The second day of Dakar 2023 proved a thriller with all the ingredients of an epic adventure. Both the car and bike leads changed in the final sector as defending champions Nasser Al-Attiyah and Mathieu Baumel’s Gazoo Toyota Hilux overcame Dutchmen Erik Van Loon and Sébastien Delaunay’s similar privateer car for the closest of car victories. It was a good day all-round for SA teams Gazoo Toyota and Century Racing.
South African rookie R2 amateur biker Michael Docherty meanwhile took a sensational early motorcycle lead. Docherty ultimately took his second R2 win on the trot as US KTM lad Mason Klein benefited late leader Daniel Sanders’ GasGas slowing near the end in search of a better Tuesday starting position. Botswana rider Ross branch meanwhile ended fourth on the day on his Hero.
CARS: A GAME OF CAT & MOUSE
A glut of Sunday penalties affected the Monday car start order. WRC legend Carlos Sainz Sr. and Lucas Cruz led them away in their Audi RS Q e-Tron quattro from 9-time World Rally Champion Sebastien Loeb and Fabian Lurquin’s Factory BRX Hunter. Saudi home hero Yazeed Al Rajhi and Dirk van Zitzewitz’ left the gates third in their Toyota GR Hilux DKR T1+.
Defending champions Attiyah and Baumel set off sixth ahead of SA crew Brian Baragwanath and Leonard Cremer in their Century CR6-T, with Toyota Gazoo compatriots Henk Lategan and Brett Cummings 10th, and Giniel De Villiers and Dennis Murphy 18th based on their final results yesterday.
De Villiers hit the ground running, assisted by the leaders struggling to open the narrow, rough, and rocky 430 km stage with unusually little sand and dunes. Giniel initially fought it out with French crew Lionel Baud and Remy Boulanger, as well as Erik Van Loon and Delaunay who recovered from their prologue rollover. Both Baud and Van Loo benefited the cleaned out road as they ran well down from their respective 74th and 41st starting positions in their similar privateer Toyota GR Hilux DKR T1+s.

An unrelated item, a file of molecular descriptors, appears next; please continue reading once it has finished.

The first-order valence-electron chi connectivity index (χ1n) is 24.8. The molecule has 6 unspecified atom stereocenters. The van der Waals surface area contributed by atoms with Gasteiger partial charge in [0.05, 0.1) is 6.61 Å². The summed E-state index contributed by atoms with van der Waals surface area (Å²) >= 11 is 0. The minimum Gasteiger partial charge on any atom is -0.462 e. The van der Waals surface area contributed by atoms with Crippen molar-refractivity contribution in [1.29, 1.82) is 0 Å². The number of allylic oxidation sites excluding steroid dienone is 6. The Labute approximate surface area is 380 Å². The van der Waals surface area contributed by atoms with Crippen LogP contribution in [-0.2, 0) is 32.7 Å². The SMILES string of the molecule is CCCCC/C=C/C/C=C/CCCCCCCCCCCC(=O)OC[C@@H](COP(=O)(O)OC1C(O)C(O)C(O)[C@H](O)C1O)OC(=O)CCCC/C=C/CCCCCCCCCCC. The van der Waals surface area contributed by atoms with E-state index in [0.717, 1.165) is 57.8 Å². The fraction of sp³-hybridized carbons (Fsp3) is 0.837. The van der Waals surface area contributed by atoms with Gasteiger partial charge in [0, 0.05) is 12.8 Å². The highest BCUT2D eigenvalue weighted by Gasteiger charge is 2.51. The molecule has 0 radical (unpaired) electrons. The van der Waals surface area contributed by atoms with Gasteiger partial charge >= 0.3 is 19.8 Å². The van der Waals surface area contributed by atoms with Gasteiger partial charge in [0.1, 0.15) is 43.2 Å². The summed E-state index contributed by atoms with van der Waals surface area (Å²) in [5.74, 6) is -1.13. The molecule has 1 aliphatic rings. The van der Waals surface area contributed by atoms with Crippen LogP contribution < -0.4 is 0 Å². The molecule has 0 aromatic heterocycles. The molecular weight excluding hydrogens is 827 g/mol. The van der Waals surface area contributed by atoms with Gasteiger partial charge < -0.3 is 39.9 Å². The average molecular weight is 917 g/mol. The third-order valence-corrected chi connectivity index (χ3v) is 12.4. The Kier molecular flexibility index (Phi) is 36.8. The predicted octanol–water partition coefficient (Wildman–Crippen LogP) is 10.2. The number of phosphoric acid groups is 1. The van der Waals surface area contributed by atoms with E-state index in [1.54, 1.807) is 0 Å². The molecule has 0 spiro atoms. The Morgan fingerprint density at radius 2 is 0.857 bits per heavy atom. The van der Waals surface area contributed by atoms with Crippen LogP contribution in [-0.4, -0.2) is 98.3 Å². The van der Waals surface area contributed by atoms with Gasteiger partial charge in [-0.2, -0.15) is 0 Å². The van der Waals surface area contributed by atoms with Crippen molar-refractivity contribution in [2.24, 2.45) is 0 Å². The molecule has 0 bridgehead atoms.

The Toyotas of Al-Attiyah and Saudi home hero Yazeed Al Rajhi and Michael Orr, and Polish crew Martin Prokop and Viktor Chytk in a Ford Raptor, also benefiting starting 20th, joined the top three in their wide-spread battle. Behind them Simon Vitse and Fred Lefebvre’s MD buggy held the two wheel drive advantage over Frenchmen Mathieu Serradori and Loic Minaudier Factory Century, as teammate Baragwanath lost 20 minutes on the road when he stopped to cool a hot engine.
Sunday’s frontrunners struggled early on, with Attiyah initially running in seventh, Sainz ninth, Audi teammate Mattias Ekstrom 13th, Lategan 18th, Seb Loeb’s BRX Hunter 23rd and Stéphane Peterhansel’s Audi in 24th. Guerlain Chicherit was even worse off, stuck in the desert with no more spare wheels for his BRX Hunter, a fate which later also befell Loeb. The BRX troubles seemed to be caused by the team running tyre pressures too high in an effort to avoid punctures. Attiyah and Sainz however picked up the pace as the day progressed.
The second highest altitude of all the stages also allegedly saw the rear wheel drive turbo cars struggling against the 4x4 turbo cars as a result of slightly different turbo regulations between the two classes. That did not prevent a splendid dice between Serradori and Vitse, which saw Serradori stealing the lead from Vitse at the very end to take the 2WD win in his SA-built Century.
The fat lady had however not yet sung, with all eyes on Van Loon chasing his first Dakar day win leading through the final control and Baud still in the thick of it. Had van Loon done enough to stave off the charging Al Attiyah? Alas no, as the Dutch crew missed out by a handful of seconds in the end.
Nasser’s factory car pipped van Loon’s similar privateer Toyota to a classic Hilux 1-2. Sunday winner Carlos Sainz ended third on Monday to maintain the overall lead. With Serradori fourth from Baud, de Villiers, Prokop. Baragwanath clawed back to a provisional tenth, Lategan was provisionally 16th. Expect penalties to change the day’s order.
Overall, Sainz leads Al Attiyah by two minutes, with Serradori third, 24 minutes off the pace and Vitse and de Villiers close behind. Baragwanath lies seventh from Prokop. Peterhansel and Lategan. That’s six South African cars and three teams in the top ten, albeit subject to penalties to be applied.